Cyber Defense, Sovereignty and Growth By Acquisition

volume xviii - issue 5

Palo Alto Networks and Their Acquisition String

I penned an article in September, “Cyber Growth, Building an Ecosystem”, featuring Palo Alto Networks (NASDAQ:PANW) as a proxy in cybersecurity.  Pointed out there, that an astute investor would want to know about Palo Alto’s business with the government.  Cyber Defense is a strategic mission within developed countries that lives in both the military and the intelligence communities.  The most sophisticated cyber attacks come from sovereign domains.

Some due diligence about relationships with Uncle Sam is warranted here.  There is a  tremendous advantage when a company is given an opportunity to build cutting edge technologies for the military and intelligence community.  We spend a lot of tax dollars in these branches of government.  There is a long history of game changing applications in IT that comes to us by way of government research.  Mega disruptors appear every ten years or so and often the base technologies come from the government.

Alliance with Israeli Intelligence

Palo Alto does not segment government sales in financial statements.  Nor do they divulge much about their R&D efforts.  And they certainly don’t publish information about our government’s alliances with foreign countries.  So, it’s worth a deeper dive into the history of Palo Alto, its founders, financing, and evidence of government relationships that can be parsed from evaluating their acquisitions.

Palo Alto has been acquisitive from the start, founded by Nir Zuk in 2005.  He retains the role of CTO and is a board member. Mr. Zuk served in the Israeli Defense Forces intelligence corps, Unit 8200, their SIGINT (signal intelligence) division.  Unit 8200 in the Israeli military is comparable to our National Security Agency (the NSA).

It’s not much of a stretch, given an acquisition string that includes many Unit 8200 alumni, to believe that our own national defense agencies team with Israel as a military ally and cooperate with international cybersecurity defense programs.

Israel is probably the best choice.  We engage in competing and hostile cyber activity with other parts of the developed world.  Just read the daily news to speculate about the countries we compete with and who are likely to be our cyber foes.


Cash is needed for acquisitions.  So far, Palo Alto has gone the route of public debt financing only twice.  $575m of convertible notes were issued in April 2014 that mature next year.  The notes convert at $110 per share so given current prices ($178 at this writing), it’s likely the notes will be retired in exchange for stock.  In August, another $1.5B in convertible notes was raised in a private placement.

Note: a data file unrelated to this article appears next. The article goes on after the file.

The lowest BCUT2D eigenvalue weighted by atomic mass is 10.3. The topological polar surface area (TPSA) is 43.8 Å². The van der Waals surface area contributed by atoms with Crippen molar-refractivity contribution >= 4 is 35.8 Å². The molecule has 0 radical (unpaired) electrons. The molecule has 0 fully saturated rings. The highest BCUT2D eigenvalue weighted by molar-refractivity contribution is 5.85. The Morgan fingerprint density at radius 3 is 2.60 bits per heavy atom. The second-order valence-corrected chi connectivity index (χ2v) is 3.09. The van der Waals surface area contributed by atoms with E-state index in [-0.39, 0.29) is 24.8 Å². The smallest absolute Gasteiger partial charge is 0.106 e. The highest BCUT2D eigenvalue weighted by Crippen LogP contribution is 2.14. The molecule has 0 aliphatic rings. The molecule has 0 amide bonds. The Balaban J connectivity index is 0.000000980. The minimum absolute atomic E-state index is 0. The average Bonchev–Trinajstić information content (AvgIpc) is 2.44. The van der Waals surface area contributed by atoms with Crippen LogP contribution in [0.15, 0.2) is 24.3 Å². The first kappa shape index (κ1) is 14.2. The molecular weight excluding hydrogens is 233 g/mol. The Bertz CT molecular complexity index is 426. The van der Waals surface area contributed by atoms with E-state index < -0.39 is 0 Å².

Borrowing money for acquisitions is usually a signal that the management team believes their growth opportunities will create more shareholder wealth with debt finance than issuing common stock.  Key officers have a significant stake in their performance compensation plans with awards paid in common stock and stock options.

These new notes convert at an equivalent price of roughly $418 per share, more than a double premium over current share prices.  The notes mature in 2023.  In five years and given CEO Nikesh Arora’s growth plans, it is within reach.  Continuing the share repurchase program should also serve to concentrate equity and improve the price of the stock.

Summary of Early Acquisitions

Cash on the balance sheet as of July 31, 2018, including proceeds from the new debt is about $2.5B.  It’s clear that Palo Alto prefers acquisitions rather than organic growth, and the successful deals are vertical integrations adding certain niche cyber solutions.  Here are the early-on additions:

  • Morta Security – the first acquisition made in 2014, an automated threat protection platform with a variety of utilities beyond firewalls.  The founders and seed capital originated inside the NSA,

  • Cyvera – acquired in 2014 for $200m, a small Israeli security firm with 55 employees.  The technology blocks “zero-day” attacks introduced through endpoints.  It integrates well with Traps, the award-winning flagship offering at Palo Alto that secures fringe networks and,

  • CirroSecure – acquired in 2015, a Silicon Valley company.  The technology secures SaaS applications, like Dropbox and Google Drive, cloud versions of SalesForce and Office 365.

The total spent on acquisitions since 2015 is $675m, not including Morta and CirroSecure.  The terms with these two early acquisitions were undisclosed.

Recent Acquisitions

Here are terms of more recent deals:

LightCyber – was acquired in February 2017 for $105m cash.  The company was founded in 2011, and over the course of their four private funding rounds, raised $36.5m.  Shlomo Kramer, who has been called the “Godfather of Israeli Cybersecurity”, is an investor.  He is also a graduate of the Israeli intelligence community, and co-founded Checkpoint.

LightCyber tracks adaptable malware, a threat that morphs from its original fingerprint and can hide inside a computer network for months.  The company points out that “dwell time” from introduction to the network until attack, usually through phishing, can last on average five months.  The undetected software, that probably changed several times since infection, eventually will launch the attack suited to its original purpose, to create havoc or worse – denial of service, destruction, ransom and theft of key data.  In January LightCyber was rebranded.  Its new name at Palo Alto is “Magnifier”.